What is the legal process?


It is any process which involves our courts and which is executed in accordance with the Rules and Procedures prescribed by either the Magistrates Court Act or the Superior Courts Act.


How is legal process started?


It can be initiated by either the issue of a summons or the set down of an Application.


What must I do if a summons is served on me?


Contact the creditor’s (Plaintiff) attorneys as soon as possible to see what can be done to avoid judgment from being granted by the court.  If you have no defence to the claim but are simply not in a financial position to pay, the attorney may be instructed by your creditor to suspend further legal pending your undertaking to pay off the amount claimed in reasonable monthly instalments that you can afford. This agreement is generally considered an indulgence on the part of your creditor and will not prejudice your creditor’s rights to proceed with the legal process to judgment in the event of your failing to pay the monthly instalments on due date. The attorney may get you to acknowledge your liability by signing a Consent to judgment which will only be used in the event of your failing to pay.

If you disagree or dispute your liability or the amount of the claim,  you should notify the court and the Plaintiff’s attorneys that you wish to defend the matter – best you instruct an attorney to help you with this!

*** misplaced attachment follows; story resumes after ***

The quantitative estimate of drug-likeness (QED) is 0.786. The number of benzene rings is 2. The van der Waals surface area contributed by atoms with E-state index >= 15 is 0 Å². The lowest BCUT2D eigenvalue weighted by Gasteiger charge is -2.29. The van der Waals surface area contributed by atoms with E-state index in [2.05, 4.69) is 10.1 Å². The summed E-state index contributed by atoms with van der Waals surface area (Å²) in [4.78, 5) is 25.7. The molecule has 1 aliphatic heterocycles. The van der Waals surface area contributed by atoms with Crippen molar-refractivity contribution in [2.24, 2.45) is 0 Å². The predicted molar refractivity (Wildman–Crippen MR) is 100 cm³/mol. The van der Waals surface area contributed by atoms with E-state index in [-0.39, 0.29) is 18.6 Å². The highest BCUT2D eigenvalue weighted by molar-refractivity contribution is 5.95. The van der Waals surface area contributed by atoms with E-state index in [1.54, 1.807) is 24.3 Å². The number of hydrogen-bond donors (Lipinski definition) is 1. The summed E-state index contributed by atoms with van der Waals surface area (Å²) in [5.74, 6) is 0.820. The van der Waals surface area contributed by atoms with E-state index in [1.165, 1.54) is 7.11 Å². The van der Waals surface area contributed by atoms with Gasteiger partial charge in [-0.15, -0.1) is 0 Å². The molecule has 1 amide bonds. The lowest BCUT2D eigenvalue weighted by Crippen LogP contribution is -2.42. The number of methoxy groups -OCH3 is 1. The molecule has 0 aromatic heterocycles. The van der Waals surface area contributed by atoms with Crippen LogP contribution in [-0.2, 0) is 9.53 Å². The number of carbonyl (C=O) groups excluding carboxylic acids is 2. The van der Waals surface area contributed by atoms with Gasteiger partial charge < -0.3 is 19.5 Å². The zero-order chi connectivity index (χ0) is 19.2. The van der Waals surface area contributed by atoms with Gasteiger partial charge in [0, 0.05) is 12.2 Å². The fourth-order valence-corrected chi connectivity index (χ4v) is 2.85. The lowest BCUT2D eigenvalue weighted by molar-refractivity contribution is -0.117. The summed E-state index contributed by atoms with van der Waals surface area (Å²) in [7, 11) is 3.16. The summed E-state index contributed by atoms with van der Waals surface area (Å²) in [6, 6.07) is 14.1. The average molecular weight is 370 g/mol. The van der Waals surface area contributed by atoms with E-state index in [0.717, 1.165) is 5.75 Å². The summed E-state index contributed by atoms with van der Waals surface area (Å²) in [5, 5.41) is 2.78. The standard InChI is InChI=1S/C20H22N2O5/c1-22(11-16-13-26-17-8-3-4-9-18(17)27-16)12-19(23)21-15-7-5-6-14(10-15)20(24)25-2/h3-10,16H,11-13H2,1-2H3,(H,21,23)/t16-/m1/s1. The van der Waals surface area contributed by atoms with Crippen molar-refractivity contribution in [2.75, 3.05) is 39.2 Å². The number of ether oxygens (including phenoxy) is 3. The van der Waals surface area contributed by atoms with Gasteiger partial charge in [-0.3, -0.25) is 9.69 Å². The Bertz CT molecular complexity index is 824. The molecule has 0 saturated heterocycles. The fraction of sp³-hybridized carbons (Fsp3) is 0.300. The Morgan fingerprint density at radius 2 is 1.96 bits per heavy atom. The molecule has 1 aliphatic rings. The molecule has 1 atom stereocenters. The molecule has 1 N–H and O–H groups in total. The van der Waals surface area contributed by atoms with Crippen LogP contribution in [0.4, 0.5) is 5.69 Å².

What are the consequences for me of legal action?


If you choose not to defend, your creditor (Plaintiff) will ask the court to grant judgment against you for the amount of the claim, the interest on the claim amount plus legal costs as per the relevant court tariff.

If you choose to defend, the matter may end up in a trial which will be extremely expensive for both you and your creditor (Plaintiff)

If you lose the case, you will have to pay both your attorney’s costs as well as the judgment amount which includes the claim, interest and the legal costs of your creditor’s attorneys as per the relevant Court tariff.


What are the consequences for me of a judgment?


  • The creditor’s right to claim will be preserved for a period of 30 years (extends the prescription period by 30 years)
  • Your creditor may execute the judgment against you at any time during the 30 year period after the date of the judgment by:
  • Obtaining a garnishee order against your employer
  • Having the sheriff attach and sell your property
  • Obtaining an order against you to pay the debt in monthly instalments due regard being had to your monthly income and living expenses
  • Sequestrating your estate for the benefit of all your creditors


  • You will be listed with the credit bureaus as a judgment debtor and be disqualified from being granted credit in the future.How much are the legal Costs?